In 1978, a year after Bill Sr. opened the Red Pheasant, Bill Jr., aged 26, joined his father in the kitchen and hasn’t needed a job since. Although the Red Pheasant is open year-round, Bill will tell you the winter holiday season is one of the busiest times of the year. Bill has yet to miss a Christmas Eve or New Year’s Eve behind the line in the kitchen. “Like father, like son,” Bill says.

Growing up in New Jersey, Bill recalls his father was always running a restaurant during the winter holiday season. “He was very much a part of Christmas Day and all its festivities. But, on Christmas Eve, it was my mother who escorted my two sisters and me to church while Dad cooked,” Bill explains. “It was normal for us growing up that Dad cooked during the holiday season, and it was normal for my three daughters that I cooked during the holiday season as well.” As busy as they were running the Red Pheasant, Bill and Denise made sure to teach their girls the true meaning of Christmas, and to appreciate the charm and simplest joys of Cape Cod during the winter holiday: fine food, holiday ambiance and family togetherness.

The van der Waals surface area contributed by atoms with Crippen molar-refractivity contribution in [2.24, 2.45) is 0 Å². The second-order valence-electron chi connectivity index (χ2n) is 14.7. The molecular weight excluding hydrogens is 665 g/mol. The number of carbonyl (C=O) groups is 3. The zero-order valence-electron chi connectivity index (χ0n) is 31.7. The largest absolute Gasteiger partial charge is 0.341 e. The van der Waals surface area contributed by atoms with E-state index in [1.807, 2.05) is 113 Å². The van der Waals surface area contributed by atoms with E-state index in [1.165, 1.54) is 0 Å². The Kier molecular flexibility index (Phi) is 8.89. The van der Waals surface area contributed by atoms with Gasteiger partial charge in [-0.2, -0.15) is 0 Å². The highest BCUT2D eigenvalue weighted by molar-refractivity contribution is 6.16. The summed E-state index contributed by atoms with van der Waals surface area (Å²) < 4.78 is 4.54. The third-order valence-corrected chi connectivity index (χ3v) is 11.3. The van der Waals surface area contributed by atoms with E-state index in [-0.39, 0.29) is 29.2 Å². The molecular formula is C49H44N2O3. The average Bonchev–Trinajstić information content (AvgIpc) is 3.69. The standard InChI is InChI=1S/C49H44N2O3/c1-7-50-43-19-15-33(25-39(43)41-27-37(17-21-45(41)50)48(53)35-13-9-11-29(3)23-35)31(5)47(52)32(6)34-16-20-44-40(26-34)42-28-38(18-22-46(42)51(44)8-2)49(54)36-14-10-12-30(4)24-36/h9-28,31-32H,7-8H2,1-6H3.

While many restaurants come and go every year, the Red Pheasant continues to steadily build on its reputation as one of the finest restaurants on the Cape, earning many distinctions and awards for its menu, wine list and service quality. Put a visit to the Red Pheasant on your winter holiday “to-do” list—it’ll become one of your special gathering spots to enjoy a fantastic meal.

Giving, like gathering, is another important element to the winter holiday season. That being said, my mother always taught me you should never show up to a winter holiday party (or any party for that matter) empty handed. A practice that’s stuck with me is that I’m the guy who brings wine. When I need to bring something special or different, like when I’ve been invited to a holiday party and the hosts boast a wine cellar that would make the late Robert Mondavi blush, I zip over to The Chatham Cheese Company.

Opening to much fanfare in the summer of 2008 and nestled on Main Street (902 to be exact, across the street from the restaurant Del Mar) in picturesque Chatham, The Chatham Cheese Company is a shrine to all good things. Although the shop’s focus is artisanal cheeses, fine wines, tasty gourmet items and party platters, you’d think they’re selling smiles by the pound—everyone leaves the shop grinning. A destination for foodies, Chatham Cheese is open from April through New Year’s. It is a festive destination for holiday shopping, a can’t-go-wrong shop for your holiday entertaining and gift giving needs.